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    emrgncy5 - tick to your SOP's - confer with your other officers and confront the chief with facts to back up your reasons - ie- you have SOP and lawyers just love when you dont follow them!! Dont circumvent the chief - this will only make matters worse, if he is on a power trip he might think you are revolting......oh wait you are....in a sense
    On an unrelated topic can you reply to my post on turnout gear in the scene safety thread.
    Thanks
    Dave
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    ok i'm from a volenteer dept. and that just doesn't seem right. now grantid i'm just a jr. firefighter i was on our sop commitee and itt was changed to goggles which are general operating guidlines and we are always told that the size ups are the most important. but that is just my thoughts.
    billy

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    Default There has to be more to the story

    What were the events leading up to this order?
    Was he critiquing a recent job?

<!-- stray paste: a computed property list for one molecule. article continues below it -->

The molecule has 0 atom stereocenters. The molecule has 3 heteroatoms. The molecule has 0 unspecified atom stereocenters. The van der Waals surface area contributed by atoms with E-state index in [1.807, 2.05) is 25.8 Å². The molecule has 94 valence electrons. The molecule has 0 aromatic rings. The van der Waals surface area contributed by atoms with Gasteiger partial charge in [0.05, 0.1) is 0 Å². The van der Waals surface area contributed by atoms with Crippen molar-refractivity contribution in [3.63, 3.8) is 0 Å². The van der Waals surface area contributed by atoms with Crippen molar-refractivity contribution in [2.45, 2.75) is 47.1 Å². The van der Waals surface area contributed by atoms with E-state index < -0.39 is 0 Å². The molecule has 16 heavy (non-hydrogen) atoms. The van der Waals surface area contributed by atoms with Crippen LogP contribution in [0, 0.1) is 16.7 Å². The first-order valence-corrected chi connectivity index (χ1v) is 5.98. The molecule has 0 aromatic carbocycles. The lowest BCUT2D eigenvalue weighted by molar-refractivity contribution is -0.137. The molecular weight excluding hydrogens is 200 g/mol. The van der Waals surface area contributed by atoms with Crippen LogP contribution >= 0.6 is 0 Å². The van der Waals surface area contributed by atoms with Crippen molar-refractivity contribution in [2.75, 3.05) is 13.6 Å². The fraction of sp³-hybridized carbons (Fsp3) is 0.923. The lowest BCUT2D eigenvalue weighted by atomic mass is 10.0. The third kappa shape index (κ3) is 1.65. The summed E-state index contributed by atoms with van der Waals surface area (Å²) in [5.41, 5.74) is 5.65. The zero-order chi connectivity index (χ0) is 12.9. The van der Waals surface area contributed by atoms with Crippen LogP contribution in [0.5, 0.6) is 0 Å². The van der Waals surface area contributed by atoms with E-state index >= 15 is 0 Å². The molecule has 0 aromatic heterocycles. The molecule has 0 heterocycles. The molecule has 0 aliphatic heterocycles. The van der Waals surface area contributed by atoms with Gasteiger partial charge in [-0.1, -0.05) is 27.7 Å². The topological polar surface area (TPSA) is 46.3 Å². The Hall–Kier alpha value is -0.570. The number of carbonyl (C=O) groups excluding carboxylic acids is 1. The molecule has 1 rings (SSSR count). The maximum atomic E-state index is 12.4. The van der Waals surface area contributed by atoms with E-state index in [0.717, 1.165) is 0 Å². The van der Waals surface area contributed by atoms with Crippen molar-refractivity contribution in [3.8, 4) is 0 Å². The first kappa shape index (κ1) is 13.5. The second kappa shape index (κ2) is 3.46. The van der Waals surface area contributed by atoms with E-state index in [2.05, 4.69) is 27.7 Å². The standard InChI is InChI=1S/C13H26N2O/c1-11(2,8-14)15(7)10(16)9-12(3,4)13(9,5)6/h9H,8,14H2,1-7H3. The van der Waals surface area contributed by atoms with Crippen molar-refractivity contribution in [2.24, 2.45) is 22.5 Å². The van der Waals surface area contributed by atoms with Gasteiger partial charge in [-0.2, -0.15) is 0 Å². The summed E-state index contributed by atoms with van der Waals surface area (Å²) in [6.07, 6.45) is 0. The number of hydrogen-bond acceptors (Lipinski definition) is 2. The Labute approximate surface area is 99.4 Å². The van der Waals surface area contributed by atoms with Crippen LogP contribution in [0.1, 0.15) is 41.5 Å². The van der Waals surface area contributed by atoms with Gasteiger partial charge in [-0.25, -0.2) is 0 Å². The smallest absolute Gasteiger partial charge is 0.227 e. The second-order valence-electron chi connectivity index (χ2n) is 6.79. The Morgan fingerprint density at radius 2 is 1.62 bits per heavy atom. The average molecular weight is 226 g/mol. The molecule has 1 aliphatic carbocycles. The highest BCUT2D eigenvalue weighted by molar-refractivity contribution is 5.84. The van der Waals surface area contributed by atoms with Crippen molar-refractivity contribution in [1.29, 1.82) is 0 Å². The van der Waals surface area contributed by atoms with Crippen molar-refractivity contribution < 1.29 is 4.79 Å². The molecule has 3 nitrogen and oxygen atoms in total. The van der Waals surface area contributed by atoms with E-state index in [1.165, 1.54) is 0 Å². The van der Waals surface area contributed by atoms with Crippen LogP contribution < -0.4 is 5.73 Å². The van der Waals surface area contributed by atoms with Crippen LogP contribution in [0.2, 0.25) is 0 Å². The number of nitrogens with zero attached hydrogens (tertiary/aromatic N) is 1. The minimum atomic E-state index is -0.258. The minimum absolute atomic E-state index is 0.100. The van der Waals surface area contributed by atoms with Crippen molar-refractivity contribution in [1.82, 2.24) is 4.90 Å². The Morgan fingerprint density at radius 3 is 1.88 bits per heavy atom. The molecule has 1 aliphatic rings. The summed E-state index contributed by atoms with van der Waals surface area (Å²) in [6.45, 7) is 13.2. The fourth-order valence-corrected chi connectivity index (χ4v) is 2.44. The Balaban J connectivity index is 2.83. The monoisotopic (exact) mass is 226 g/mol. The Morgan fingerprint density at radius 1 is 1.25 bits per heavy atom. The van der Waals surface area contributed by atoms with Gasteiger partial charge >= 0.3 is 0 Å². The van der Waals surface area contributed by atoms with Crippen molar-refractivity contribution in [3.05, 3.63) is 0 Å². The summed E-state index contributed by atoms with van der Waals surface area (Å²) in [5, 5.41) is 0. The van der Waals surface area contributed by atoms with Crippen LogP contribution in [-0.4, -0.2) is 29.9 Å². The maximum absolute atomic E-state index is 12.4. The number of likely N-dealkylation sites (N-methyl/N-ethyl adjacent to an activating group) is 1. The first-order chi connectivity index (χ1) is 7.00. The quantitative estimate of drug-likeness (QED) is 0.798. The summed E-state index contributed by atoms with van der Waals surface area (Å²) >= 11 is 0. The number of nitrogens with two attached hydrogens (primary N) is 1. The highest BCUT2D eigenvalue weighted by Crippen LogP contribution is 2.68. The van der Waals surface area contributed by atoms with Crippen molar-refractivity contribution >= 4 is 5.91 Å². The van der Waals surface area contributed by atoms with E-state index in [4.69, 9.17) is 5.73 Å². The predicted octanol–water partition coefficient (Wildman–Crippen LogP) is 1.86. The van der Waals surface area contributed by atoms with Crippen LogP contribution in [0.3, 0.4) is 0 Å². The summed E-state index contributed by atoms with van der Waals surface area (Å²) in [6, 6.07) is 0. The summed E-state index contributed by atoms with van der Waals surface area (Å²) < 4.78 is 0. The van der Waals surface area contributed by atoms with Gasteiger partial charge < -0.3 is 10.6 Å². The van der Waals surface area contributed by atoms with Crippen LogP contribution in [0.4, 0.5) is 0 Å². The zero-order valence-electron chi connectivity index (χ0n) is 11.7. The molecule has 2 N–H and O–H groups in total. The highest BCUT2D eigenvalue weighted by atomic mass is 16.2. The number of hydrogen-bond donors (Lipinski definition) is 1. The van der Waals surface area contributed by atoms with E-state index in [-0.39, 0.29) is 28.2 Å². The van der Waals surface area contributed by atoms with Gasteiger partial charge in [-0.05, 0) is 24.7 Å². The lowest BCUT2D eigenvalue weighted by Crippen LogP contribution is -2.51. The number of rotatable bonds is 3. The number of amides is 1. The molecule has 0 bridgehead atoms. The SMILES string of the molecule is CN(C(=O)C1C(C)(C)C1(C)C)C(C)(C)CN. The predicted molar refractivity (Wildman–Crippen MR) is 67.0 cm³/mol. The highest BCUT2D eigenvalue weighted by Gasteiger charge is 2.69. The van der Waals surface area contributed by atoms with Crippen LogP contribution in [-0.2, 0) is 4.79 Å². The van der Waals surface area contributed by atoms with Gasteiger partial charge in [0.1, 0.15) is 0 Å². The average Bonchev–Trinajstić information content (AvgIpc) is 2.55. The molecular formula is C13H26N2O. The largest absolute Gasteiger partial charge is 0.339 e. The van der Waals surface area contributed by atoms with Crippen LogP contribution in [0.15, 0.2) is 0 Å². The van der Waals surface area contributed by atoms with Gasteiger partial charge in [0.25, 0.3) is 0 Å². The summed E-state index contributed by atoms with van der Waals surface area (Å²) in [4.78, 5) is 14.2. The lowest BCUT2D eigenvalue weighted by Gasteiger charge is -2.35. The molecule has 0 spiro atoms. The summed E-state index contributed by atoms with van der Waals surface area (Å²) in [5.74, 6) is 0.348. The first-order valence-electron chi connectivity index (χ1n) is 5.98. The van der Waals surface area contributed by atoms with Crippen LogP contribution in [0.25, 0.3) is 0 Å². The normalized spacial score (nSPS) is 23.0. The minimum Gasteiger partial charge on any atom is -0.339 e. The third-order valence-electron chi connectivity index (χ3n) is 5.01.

How did you and the Chief get on this subject?
    Answer these and it would help me give a reply.
    IACOJ

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    I guess the chief was one of those that was next in line instead of the most qualified for the job. Scene size-up is a basic ICS-100 skill I would think the liability alone warrants the use of a scene size-up. In fact, I have been in EMS for 20 years and used scene size-up on almost all calls. Knowledge about your surroundings is paramount to the safety of everyone involved in an operation. My philosophy is itís easier to get forgiveness than permission. Or tell him to shove his White hat up hisa%%.
    Look before you cut.
    Rich (but poor)

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    Angry

    I agree with Dave404. Stick to your guns. This guy is going to get you into trouble. There are reasons for SOP's (SOG,GOG) whatever.
    Here is some ammo to help you with convincing him.
    "Fireground Size-UP" by Mike Terpak
    "Command and Control of Fires and Emergencies" by Vincent Dunn
    "Fire Officer Handbook of Tactics" by John Norman
    "Fireground Strategies" by James Smith
    and numerous other articles by various authors in many periodicals

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    I can not undrestand how a chief officer could give such an order, I hope you just misunderstood the guy. I will back you up and so will about 30, 000 other chiefs, that giving a clear and concise size-up is always a first arriving officers responsibility. I have given dozen and dozen of training sessions in FDIC, EXPO and everywhere in between that focus on the size-up as the first tool in decision making. The size-up begins the officers recognition of critical cues and important firegound factors. What cues and factors you identify will dictate your tactics and safety.